1. Direct the state’s police force to do its Constitutional duty to uphold the law, safeguard vulnerable citizens and guarantee that victims of crimes, including communal and casteist hate crimes, have full access to justice, and also that witnesses can come forward to testify, confident that they will receive  due
  2. In the event of communal conflict resulting in violence as well as loss of lives and livelihoods, take appropriate action against the local authorities responsible for maintaining peace and harmony: the district administration in general and the District Commissioner and Superintendent of Police in
  3. Take prompt and strong action against hate speech that dehumanises members of particular communities, and against the increasingly frequent, vicious calls for physical violence, as well as equally damaging social and economic boycotts.
  4. Take immediate cognisance of and stand up publicly against the misinformation and false stories about minorities that are regularly being circulated now – in the form of public utterances as well as through social and other forms of media – which aggravate the risk of citizens who belong to such communities being subjected to discrimination and violence.
  1. Urge those sections of the media that have been openly stoking the fires of division and discord by promoting intolerance, hatred and violence, and spreading fake news and false rumours, to immediately stop such They must know that unscrupulous media that violate the established principles, standards and ethics of journalism and vitiate peace and harmony in our state do not enjoy impunity.

 

These proactive steps by the Government of Karnataka will ensure that a clear message is sent to those instigating and indulging in violence, and fomenting fear and insecurity among fellow citizens, that such unlawful, unacceptable behaviour will not be tolerated and that hate crimes will be severely punished. We believe the restoration of communal harmony is an important and urgent task and trust that the government you head will not wish to go down in history as the one that precipitated a steep downturn in the reputation and fortunes of our state through inaction.

We look forward to seeing firm and unambiguous official action on this front in the near future.

With respectful regards, Yours sincerely,

 

  1. T. Abroo, IAS (Retd)
  2. Sharath Ananthamurthy, Professor of Physics
  3. H.S. Anupama, Writer
  4. Gita Aravamudan, Journalist/Author
  5. Anand Arni, Special Secretary (Retd), Cabinet Secretariat, GoI
  6. Srilatha Batliwala, Gender Expert & Former State Programme Director, Mahila Samakhya, Karnataka
  7. Dr Svati Bhogle, Sustainable Technology Expert
  8. Sabiha Bhumigowda, Professor of Kannada (retd.), Mangalore University
  9. Vasundhara Bhupathi, Medical Practitioner & Writer
  10. Maya Chandra, Documentary Film Maker
  11. Francis TR Colaso, IPS (Retd)
  12. Navroze Contractor, Photographer/Cinematographer
  13. R. Dasgupta, IAS (Retd)
  14. Edgar Demello, Architect
  15. Shashi Deshpande, Writer
  16. Deepa Dhanraj, Documentary Film Maker
  17. Chandan Gowda, Academic & Writer
  18. Ramachandra Guha, Historian
  19. Nagesh Hegde, Journalist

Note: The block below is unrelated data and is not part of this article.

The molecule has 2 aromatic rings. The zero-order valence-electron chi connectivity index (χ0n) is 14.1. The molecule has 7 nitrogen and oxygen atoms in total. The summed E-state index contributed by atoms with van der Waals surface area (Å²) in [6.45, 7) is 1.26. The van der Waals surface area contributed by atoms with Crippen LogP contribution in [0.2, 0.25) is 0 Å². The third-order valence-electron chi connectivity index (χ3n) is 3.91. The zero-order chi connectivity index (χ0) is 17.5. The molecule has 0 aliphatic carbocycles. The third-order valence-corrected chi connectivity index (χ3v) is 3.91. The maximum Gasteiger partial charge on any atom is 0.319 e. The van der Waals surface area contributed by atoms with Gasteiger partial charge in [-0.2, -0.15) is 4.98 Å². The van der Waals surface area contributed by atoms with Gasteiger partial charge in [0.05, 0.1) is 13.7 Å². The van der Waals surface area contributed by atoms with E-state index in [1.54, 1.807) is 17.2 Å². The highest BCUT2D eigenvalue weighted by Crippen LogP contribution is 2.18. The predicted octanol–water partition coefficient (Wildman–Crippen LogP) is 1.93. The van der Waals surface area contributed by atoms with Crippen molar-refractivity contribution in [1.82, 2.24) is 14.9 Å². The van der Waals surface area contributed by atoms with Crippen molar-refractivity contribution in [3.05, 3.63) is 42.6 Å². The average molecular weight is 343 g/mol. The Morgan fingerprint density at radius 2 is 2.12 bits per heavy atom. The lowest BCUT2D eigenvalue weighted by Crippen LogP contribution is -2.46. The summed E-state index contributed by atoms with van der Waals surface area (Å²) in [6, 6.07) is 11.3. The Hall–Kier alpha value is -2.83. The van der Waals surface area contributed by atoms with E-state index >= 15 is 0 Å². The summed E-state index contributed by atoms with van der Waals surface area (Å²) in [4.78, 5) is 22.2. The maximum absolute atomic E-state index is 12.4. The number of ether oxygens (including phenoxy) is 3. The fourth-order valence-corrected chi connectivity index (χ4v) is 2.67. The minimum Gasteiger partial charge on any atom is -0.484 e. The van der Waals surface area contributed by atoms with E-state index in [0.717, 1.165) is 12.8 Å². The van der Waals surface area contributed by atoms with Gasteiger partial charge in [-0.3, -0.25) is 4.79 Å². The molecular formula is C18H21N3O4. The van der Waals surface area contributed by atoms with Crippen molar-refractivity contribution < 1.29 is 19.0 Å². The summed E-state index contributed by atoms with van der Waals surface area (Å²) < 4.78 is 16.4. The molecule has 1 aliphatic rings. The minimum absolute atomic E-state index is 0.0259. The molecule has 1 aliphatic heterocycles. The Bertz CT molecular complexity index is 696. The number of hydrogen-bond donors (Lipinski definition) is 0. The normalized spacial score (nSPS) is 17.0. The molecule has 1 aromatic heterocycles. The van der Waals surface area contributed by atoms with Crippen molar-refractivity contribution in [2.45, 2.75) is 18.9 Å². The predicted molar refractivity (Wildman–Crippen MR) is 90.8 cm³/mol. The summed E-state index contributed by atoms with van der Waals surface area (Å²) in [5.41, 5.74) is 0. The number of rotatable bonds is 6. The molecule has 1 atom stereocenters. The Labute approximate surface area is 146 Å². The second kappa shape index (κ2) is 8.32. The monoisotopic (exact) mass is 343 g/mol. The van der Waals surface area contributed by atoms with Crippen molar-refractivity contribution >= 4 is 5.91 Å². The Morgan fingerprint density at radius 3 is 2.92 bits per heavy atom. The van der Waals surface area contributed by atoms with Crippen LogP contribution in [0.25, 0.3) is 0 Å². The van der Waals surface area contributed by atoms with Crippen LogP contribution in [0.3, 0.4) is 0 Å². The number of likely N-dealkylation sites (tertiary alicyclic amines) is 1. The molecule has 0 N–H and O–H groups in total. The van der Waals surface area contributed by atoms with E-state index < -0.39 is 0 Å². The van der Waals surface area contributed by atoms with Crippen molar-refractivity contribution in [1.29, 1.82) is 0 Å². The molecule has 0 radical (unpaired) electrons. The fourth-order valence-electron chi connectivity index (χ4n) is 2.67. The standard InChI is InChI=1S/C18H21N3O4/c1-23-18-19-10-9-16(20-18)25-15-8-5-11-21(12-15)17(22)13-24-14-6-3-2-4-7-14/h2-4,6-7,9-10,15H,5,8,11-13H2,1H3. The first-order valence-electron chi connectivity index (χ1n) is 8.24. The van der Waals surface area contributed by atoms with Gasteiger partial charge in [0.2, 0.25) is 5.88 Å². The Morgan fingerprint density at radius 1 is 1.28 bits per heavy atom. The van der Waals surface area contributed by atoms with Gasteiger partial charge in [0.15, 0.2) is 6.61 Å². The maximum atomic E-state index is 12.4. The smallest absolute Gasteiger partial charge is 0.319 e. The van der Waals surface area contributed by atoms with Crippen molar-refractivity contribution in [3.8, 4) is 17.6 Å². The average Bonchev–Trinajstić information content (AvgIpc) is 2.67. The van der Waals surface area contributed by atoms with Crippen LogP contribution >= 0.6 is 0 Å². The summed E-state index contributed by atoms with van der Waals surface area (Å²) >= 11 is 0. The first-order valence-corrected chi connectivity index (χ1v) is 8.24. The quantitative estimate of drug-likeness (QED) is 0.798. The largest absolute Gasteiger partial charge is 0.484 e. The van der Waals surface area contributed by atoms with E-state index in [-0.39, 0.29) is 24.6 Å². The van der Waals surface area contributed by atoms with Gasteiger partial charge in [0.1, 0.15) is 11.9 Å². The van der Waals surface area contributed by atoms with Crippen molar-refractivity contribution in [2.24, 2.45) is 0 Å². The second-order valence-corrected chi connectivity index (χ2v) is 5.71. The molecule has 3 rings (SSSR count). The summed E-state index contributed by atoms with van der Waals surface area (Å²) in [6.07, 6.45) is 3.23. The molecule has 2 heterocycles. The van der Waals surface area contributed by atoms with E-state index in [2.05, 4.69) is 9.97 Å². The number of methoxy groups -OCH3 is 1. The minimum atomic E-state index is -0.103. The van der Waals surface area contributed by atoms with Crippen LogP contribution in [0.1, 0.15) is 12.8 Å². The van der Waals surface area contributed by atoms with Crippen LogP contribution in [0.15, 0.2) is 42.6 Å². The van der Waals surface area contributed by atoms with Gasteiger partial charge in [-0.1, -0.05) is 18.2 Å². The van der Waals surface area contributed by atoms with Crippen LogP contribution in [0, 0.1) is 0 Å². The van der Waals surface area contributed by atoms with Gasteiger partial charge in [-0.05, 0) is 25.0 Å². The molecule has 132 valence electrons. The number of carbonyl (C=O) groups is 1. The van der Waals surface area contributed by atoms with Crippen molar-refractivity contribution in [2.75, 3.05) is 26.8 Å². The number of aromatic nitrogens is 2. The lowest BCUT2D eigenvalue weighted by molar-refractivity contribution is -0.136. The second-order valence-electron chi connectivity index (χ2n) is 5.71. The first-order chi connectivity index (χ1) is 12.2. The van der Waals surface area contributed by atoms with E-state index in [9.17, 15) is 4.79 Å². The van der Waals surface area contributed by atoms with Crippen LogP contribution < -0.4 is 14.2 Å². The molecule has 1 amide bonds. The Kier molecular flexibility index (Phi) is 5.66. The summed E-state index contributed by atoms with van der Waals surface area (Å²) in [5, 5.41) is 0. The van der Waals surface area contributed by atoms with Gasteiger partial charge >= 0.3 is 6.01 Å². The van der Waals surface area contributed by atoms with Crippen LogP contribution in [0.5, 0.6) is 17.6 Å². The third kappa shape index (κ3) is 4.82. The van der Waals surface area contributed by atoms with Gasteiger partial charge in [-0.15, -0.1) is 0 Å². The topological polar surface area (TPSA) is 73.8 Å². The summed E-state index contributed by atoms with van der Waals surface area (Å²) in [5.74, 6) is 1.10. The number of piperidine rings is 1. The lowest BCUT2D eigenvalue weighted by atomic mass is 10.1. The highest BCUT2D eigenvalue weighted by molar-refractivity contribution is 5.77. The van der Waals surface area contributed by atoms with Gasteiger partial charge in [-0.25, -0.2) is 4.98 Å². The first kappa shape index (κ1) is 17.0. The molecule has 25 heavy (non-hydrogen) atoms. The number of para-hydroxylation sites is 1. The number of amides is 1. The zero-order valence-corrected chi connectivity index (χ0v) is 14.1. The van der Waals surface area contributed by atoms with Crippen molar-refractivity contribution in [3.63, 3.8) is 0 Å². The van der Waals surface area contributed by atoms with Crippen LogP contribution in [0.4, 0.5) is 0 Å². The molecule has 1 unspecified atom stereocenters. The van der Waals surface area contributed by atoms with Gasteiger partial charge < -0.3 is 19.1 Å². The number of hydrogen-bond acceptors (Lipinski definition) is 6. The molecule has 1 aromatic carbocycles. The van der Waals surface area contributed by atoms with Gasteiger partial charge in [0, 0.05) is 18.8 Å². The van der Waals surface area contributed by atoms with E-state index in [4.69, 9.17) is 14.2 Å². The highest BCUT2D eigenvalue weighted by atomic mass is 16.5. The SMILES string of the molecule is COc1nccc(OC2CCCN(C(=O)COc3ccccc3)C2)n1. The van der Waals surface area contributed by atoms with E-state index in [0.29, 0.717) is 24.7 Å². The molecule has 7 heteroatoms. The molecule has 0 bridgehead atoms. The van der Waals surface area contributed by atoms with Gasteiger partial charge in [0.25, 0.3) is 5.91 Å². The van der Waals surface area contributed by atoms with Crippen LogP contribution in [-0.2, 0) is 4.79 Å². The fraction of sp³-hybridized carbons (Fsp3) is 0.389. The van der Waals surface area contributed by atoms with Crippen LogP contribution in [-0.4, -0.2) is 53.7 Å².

20. S. Japhet, Former Founding Vice Chancellor, Bengaluru City University
  21. Ammu Joseph, Journalist/Author
  22. Ravi Joshi, Joint Secretary (Retd), Cabinet Secretariat, GoI
  23. Rajagopal Kadambi, Former International Basketball Player & Captain, Karnataka Team
  24. Malavika (Karanth) Kapur, Professor Clinical Psychology (retd.)
  25. Girish Kasaravalli, Film Maker
  26. Ravi Kashi, Artist
  27. Mallikarjun Katakol, Photographer
  28. Lakshmipathy Kolar, Author & Poet
  29. Professor Ravivarma Kumar, Former Advocate General of Karnataka, Former Chairperson, Karnataka Backward Classes Commission
  30. Vishu Kumar, Former Director, Department of Information, GoK
  31. Dr Sharachchandra Lele, Environmental Scientist
  32. Keshava Malagi, Writer
  33. G. Manjula, Journalist
  34. Satyajit Mayor, Professor of Biology
  35. N. Mohan, Journalist
  36. Shanthamani Muddaiah, Artist
  37. Janaki Nair, Professor of History (retd.)
  38. Prathibha Nandakumar, Author, Journalist & Poet
  39. K.G. Narayanan, Scientist & Former Chief Advisor, DRDO
  40. Revathi Narayanan, Social Scientist & Former Director, Mahila Samakhya, Karnataka
  41. Pascal Nazareth, IFS/Ambassador of India (Retd)
  42. Tejaswini Niranjana, Writer & Academic
  43. Vijay Padaki, Professor of Management (Retd) & Theatre Educator
  44. D. Pallavi, Singer & Theatre Artiste
  45. Poornima, Journalist, Author & Publisher
  46. Pushpamala, Artist
  47. R. Raghunandan, IAS (Retd)
  48. Suvrat Raju, Professor of Physics
  49. Sujatha Ramadorai, Researcher, Mathematician
  50. Kotiganahalli Ramaiah, Writer
  51. Mohan Rao, Professor of Public Health (retd.)
  52. Natesh Rathna, Former Director, AIISH and Theatre Artist
  53. Vijayalatha Reddy, IFS/Ambassador of India (Retd)
  54. Yellappa Reddy, Former Secretary, Ecology, Environment and Forests
  55. Mamta Sagar, Poet
  56. S. Sathyu, Film Maker & Theatre Person
  57. Abhijit Sengupta, IAS (Retd)
  58. Poile Sengupta, Writer
  59. Vivek Shanbagh, Writer
  60. Shashidhar, IAS (Retd)
  61. Prajval Shastri, Professor of Physics (retd.)
  62. Chiranjeevi Singh, IAS (Retd), Former Ambassador of India to UNESCO
  63. Ajai Kumar Singh, IPS (Retd)
  64. Pichalli Srinivas, Singer & Theatre Artist, Former Director, Karnataka Janapada Academy
  65. R. Sujatha, Poet
  66. Suresha, Director/Actor
  67. P.V. Nanjaraj Urs, Professor of History & Writer
  68. Vaidehi, Writer
  69. Rameshwari Varma, Theatre Artiste & Activist
  70. A.R. Vasavi, Professor of Agrarian Studies
  71. G. Vasudev, Artist
  72. Vijayamma, Journalist & Film Critic
  73. R. Vijayashankar, Kannada Critic and Columnist
  74. Sudhir G. Vombatkere, Engineer
  75. Vinod Vyasulu, Professor of Economics (retd.), Institute of Social and Economic Change